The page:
You are right. Details in the darks are the main problem here. I did the whole color grade with color Mill (besides the auto white from film9). One must note, that I always processed the whole 1h movie in one go. So there is no manual color grading for each scene. I took the video for from the first film9 run loaded it into vd2 and graded the color by correcting a difficult scene and then zapping through some others scenes to see if it fits. It went very well - I suppose because of the auto white. The darks remained a problem; in a dark scene I lifted the midtones just before they started to look unnatural. Then I lifted the darks and then took them down again just to the point where I started to see details vanishing {100% view in vd2). Increasing dark levels from there would only result in a muddy grey surface to appear with no detail in it so I finally concluded there was nothing in the raw anymore that could be salvaged. Essentially I was trying to spread the darks and darker midtones to a wider area as to expose detail that couldn't be seen in the raw scan. It worked to a fair degree but I hit the wall at some point. I also tried the gradation curves plugin for vd2 but I couldn't get better results and it was hard to control.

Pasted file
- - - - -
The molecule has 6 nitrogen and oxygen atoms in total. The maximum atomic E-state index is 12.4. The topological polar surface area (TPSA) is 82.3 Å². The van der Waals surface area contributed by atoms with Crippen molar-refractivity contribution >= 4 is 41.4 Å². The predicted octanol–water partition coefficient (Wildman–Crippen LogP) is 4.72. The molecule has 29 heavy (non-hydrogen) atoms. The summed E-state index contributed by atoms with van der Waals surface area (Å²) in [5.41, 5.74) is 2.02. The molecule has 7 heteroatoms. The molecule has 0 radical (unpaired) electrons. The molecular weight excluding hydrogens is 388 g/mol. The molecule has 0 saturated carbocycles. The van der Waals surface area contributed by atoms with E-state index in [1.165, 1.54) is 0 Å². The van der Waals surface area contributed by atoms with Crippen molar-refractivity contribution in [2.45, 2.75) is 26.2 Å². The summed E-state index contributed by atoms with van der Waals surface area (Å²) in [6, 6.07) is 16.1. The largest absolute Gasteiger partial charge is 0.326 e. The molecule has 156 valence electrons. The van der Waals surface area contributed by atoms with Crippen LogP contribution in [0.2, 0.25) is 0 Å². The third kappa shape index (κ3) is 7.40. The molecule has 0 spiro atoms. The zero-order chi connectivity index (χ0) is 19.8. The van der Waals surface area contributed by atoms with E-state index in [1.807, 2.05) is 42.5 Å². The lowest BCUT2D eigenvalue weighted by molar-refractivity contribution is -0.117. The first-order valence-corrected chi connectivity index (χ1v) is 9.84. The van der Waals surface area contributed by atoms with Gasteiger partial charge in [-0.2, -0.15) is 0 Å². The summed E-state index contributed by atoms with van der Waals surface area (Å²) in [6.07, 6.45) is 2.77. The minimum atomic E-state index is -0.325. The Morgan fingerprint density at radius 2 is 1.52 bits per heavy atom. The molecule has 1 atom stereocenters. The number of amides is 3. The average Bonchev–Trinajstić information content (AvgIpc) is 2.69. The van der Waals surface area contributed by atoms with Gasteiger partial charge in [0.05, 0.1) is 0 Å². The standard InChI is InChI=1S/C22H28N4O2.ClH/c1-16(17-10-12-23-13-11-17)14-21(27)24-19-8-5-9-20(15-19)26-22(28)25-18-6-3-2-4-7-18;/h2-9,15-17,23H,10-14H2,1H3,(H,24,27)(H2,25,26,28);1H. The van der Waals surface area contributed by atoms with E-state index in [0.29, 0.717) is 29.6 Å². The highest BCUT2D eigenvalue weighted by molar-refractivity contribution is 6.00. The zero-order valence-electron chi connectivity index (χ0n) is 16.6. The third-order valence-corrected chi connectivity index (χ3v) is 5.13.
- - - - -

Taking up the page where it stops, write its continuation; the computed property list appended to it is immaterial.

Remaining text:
But if you think after having seen the raw scan that there might be more to win and have a clue for me I might try again...
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  5. @johnmeyer and @GillesH got me trickled - It seems the problems of the (darker) midtones respectivly the lighter darks can be partly cured with the Auto-Gain feature of Film9. I am on it right now. Unfortunately this means applying stronger degrain is necessary becaus there is a lot of noise hidden in the darks which becomes prominent if brought to light... I will try to introduce more controlled grain later on to compensate. Color grading is changing of course - much less correction needed with Auto-Gain on.

    Observations / Questions: